Why? Many of us are genuinely interested. We're not used to filling the screen with just blank blocks of color, and to question the need of it is not 'silly'.
     
  18. Dybbuk macrumors 6502a

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    Aug 8, 2006
    #18
    And this is why maximizing is a bad idea.
     
  19. D1G1T4L macrumors 68000

    D1G1T4L

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    Jun 26, 2007
    Location:
    Phoenix, AZ
    #19
    Why is that a bad idea?

    I'm not a fan of maximize but don't see why it is bad. If someone wants to open one screen up and just fill it.....well have at it. I don't understand why it is bad though.
     
  20. Jiddick ExRex macrumors 65816

    Jiddick ExRex

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    May 14, 2006
    Location:
    Roskilde, DK
    #20
    From a user interface design perspective it is a bad idea. Say I want to add a smiley using the mouse. I need to drag it halfway across the screen to add one. Instead of finding a post icon I like by looking at two rows of icons, I need to scan from the left of the screen to the right of the screen in one large row etc. etc.

    Websites are not built to fit grand screen resolutions, but smaller ones like 800x600 or 1024x768, and maximizing the screen will result in massive waste of time figuring out a user layout that was never intended to be autostretched to a HD screen.

    But of course people should feel free to what they want. It just gives me the chills when people argue :"I am the only one using my computer, so user friendliness is not an issue", or "I can do what I want and I am used to shutdown my pc using the mouse". It's not a question about choice, but the will to working efficiently with your computer.
     
  21. Matek macrumors 6502a

    Joined:
    Jun 6, 2007
    #21
    This is absolutely untrue! A good webmaster will never build a site for a specific resolution and while some sites may become weird when stretched, most people do a nice job making sure this isn't the case. Unfortunately, most people nowadays use windows (where windows are usually maximised) and larger monitors are also gaining popularity fast, so it is wrong to claim sites are designed for 1024x768. Designers usually use one of these 2 options:

    If you really want a fixed size site (usually because of graphical elements that don't allow stretching), you can do that by making white space appear on both sides of it while the content remains in the center and is reached just as easily as it would be in a non-maximised window.

    The other option is to have your website (along with the content) stretch, which is the usual practice. This may probe a bit awkward in a couple of cases (as you pointed out), but usually it is more of an advantage. If I'm reading a discussion board, I want as much content as the screen can handle on it. This simply means I can have more posts displayed at the same time and I can read more content without having to scroll.

    EDIT: While writing this post, I had my Firefox browser window maximised and I noticed it doesn't get streched like the screenshot above shows. It is more of an Opera bug/feature, which further proves the point some of us are trying to make.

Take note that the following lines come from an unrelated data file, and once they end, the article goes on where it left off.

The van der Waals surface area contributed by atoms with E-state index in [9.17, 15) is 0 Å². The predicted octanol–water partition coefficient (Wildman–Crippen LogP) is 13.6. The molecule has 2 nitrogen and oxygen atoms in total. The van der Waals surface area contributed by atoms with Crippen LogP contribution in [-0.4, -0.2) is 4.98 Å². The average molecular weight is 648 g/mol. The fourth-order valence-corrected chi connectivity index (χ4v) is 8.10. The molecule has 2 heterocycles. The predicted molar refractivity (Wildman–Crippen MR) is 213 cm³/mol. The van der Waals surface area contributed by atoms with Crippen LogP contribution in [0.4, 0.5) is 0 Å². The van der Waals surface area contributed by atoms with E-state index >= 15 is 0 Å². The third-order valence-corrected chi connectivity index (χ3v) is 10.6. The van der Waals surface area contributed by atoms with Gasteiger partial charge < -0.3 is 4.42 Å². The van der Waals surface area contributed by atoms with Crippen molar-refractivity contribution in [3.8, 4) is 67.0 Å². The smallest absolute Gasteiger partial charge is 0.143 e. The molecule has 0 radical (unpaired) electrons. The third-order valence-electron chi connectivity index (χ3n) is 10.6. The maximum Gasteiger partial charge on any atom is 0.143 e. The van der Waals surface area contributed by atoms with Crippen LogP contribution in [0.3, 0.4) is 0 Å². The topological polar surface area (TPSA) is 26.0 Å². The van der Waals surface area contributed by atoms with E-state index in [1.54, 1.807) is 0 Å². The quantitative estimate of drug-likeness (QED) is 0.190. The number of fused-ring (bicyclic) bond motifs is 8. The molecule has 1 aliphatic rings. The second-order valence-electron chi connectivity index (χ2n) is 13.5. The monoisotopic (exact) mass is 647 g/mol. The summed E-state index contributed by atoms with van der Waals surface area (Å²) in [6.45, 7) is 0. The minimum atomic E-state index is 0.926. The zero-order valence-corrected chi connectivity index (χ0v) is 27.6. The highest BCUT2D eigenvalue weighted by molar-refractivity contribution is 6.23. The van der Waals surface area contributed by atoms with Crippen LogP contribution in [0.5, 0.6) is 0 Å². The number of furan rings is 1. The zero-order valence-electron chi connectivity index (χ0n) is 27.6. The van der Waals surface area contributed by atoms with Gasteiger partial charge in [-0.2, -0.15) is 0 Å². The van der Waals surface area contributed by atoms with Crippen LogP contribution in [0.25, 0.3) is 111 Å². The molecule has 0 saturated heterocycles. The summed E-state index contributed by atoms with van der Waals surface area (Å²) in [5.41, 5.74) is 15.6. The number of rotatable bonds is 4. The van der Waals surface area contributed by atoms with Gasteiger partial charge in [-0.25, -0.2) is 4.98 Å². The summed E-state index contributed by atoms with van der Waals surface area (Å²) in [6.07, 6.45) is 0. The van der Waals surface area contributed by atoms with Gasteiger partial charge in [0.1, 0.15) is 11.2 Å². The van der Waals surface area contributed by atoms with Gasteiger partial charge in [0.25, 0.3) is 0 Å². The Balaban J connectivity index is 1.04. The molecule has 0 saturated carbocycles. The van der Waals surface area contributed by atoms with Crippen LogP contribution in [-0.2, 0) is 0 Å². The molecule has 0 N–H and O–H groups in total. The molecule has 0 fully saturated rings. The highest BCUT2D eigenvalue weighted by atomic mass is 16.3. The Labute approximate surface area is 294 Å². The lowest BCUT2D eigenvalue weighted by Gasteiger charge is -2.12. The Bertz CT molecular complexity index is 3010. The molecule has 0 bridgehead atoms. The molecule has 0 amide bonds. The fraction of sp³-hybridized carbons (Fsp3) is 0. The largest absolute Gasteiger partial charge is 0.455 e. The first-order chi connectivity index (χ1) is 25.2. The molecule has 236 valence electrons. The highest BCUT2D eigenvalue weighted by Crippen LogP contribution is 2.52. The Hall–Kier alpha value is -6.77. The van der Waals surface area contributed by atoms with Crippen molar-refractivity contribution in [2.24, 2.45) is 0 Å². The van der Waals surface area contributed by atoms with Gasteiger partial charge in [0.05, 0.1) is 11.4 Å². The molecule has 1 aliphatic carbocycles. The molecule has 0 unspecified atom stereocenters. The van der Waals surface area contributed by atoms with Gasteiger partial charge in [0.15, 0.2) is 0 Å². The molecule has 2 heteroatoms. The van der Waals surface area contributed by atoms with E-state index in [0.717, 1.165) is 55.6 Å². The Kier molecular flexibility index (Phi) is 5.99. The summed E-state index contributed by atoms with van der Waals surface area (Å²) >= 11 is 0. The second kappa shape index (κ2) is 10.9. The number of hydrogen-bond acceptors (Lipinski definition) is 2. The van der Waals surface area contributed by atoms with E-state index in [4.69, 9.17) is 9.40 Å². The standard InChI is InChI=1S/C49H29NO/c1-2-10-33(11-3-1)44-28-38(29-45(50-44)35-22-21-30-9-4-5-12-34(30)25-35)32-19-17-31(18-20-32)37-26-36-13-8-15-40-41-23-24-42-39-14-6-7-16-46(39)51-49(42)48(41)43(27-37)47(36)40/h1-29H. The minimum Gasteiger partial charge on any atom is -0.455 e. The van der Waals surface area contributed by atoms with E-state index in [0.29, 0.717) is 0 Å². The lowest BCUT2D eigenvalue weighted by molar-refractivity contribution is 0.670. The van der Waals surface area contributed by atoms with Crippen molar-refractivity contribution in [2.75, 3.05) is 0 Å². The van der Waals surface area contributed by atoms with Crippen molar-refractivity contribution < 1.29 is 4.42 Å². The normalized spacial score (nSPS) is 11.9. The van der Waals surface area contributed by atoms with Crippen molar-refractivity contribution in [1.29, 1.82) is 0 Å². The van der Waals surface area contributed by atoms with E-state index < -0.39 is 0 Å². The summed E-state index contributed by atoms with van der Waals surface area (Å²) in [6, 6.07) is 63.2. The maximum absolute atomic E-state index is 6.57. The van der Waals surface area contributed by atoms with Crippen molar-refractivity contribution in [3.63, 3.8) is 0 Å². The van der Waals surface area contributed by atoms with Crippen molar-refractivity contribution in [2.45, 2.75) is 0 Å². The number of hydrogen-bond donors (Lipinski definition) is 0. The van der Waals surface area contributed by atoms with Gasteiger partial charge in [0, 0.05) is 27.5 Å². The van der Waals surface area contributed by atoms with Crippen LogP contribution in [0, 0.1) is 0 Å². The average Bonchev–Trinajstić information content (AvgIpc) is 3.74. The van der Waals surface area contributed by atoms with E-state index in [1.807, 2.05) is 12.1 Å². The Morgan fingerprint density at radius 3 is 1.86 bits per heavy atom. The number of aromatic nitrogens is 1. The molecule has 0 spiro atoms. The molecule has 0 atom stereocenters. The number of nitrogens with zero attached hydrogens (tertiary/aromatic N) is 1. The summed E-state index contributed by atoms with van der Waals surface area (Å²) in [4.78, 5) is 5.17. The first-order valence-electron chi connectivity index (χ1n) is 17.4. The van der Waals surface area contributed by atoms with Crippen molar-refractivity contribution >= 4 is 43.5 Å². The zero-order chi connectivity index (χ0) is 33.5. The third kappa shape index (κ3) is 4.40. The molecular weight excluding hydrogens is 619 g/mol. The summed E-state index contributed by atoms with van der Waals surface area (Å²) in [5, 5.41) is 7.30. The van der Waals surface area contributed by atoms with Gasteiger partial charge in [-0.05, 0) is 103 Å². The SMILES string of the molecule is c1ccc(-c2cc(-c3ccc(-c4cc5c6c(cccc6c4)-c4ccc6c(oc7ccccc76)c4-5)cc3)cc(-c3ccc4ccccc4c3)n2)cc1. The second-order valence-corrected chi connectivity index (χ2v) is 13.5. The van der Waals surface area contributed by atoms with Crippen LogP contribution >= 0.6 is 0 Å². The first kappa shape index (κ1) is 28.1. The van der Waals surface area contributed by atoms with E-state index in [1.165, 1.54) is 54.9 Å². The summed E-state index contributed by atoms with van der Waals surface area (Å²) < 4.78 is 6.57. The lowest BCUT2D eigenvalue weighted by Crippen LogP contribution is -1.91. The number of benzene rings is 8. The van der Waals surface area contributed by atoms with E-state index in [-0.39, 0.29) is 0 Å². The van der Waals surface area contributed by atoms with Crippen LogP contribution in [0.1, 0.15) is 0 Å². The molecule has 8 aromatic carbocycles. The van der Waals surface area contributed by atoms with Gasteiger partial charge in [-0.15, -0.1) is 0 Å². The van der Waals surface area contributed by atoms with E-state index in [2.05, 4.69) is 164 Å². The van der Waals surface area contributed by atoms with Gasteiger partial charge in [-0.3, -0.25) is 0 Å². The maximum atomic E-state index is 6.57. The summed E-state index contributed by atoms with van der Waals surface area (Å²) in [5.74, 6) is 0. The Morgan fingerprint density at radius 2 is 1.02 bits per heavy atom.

22. Jiddick ExRex macrumors 65816

    Jiddick ExRex

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    May 14, 2006
    Location:
    Roskilde, DK
    #22
    Good point.

    You say you can have more posts because those posts are then 1-2 lines long but every digital reading test and every web aestethics theory says that the maximum amount of words on a line are max. around 50 before you lose your perspective.
    So you gain more posts per page but you also spend more time reading them because they are all 1-2 lines of text per post.

    I must also ask you this question: what does the blank and wasted space of a maximized website give you in terms of user efficiency and ease of use regardless of the website being designed for any kind of screen resolution?
     
  23. Matek macrumors 6502a

    Joined:
    Jun 6, 2007
    #23
    I only partly agree about the words stretching over just a couple of lines. The last 3 posts in this topic stretched over about 10 lines each (not counting the quoted text) so that strongly depends on the content you usually read on the internet. If you read larger amounts of text (news, articles, etc.) or forums where people actually argument their statments, text rarely ends up in just 2 lines.

    And even if it does - I'm using a 13" macbook and I have this window maximised. I counted the words in random lines (mostly picked the longest ones) of this thread and never got over 30. So I think I'm not losing my perspective yet.

    Blank space on the side of maximised windows with fixed webpages inside them doesn't give you any great advantages over non-maximised windows, but for people who don't multitask much it also isn't any worse either (maybe it's even better because programs from the background, often dynamic, don't bother you). So it's really a thing of preference if you're one of those people.
     
  24. jaywong87 macrumors newbie

    jaywong87

    Joined:
    Mar 20, 2006
    #24
    Okay, simple answer to your question: No, you cant maximize your screenw with a button. You do have to drag it, and I believe the system will remember it. Although, you can still move it around. So it isnt really a "fixed" maximize like Windows. Which I sort of missed.
     
  25. jaywong87 macrumors newbie

    jaywong87

    Joined:
    Mar 20, 2006
    #25
    You know, for people with attention problems, its much better to have one fixed window, taking up the whole screen to focus your concentration on. One at a time. Not everyone wants to see 4 browser windows, fit to the site's needs.

    Tabbing wont do neither, because since all sites dont have the same dimensiones or resolutions requirements, every website you tab is going to be different in size. So you'll still have to scroll, or adjust the window everytime. I wonder, is there a browser out there that does it automatically for each tab?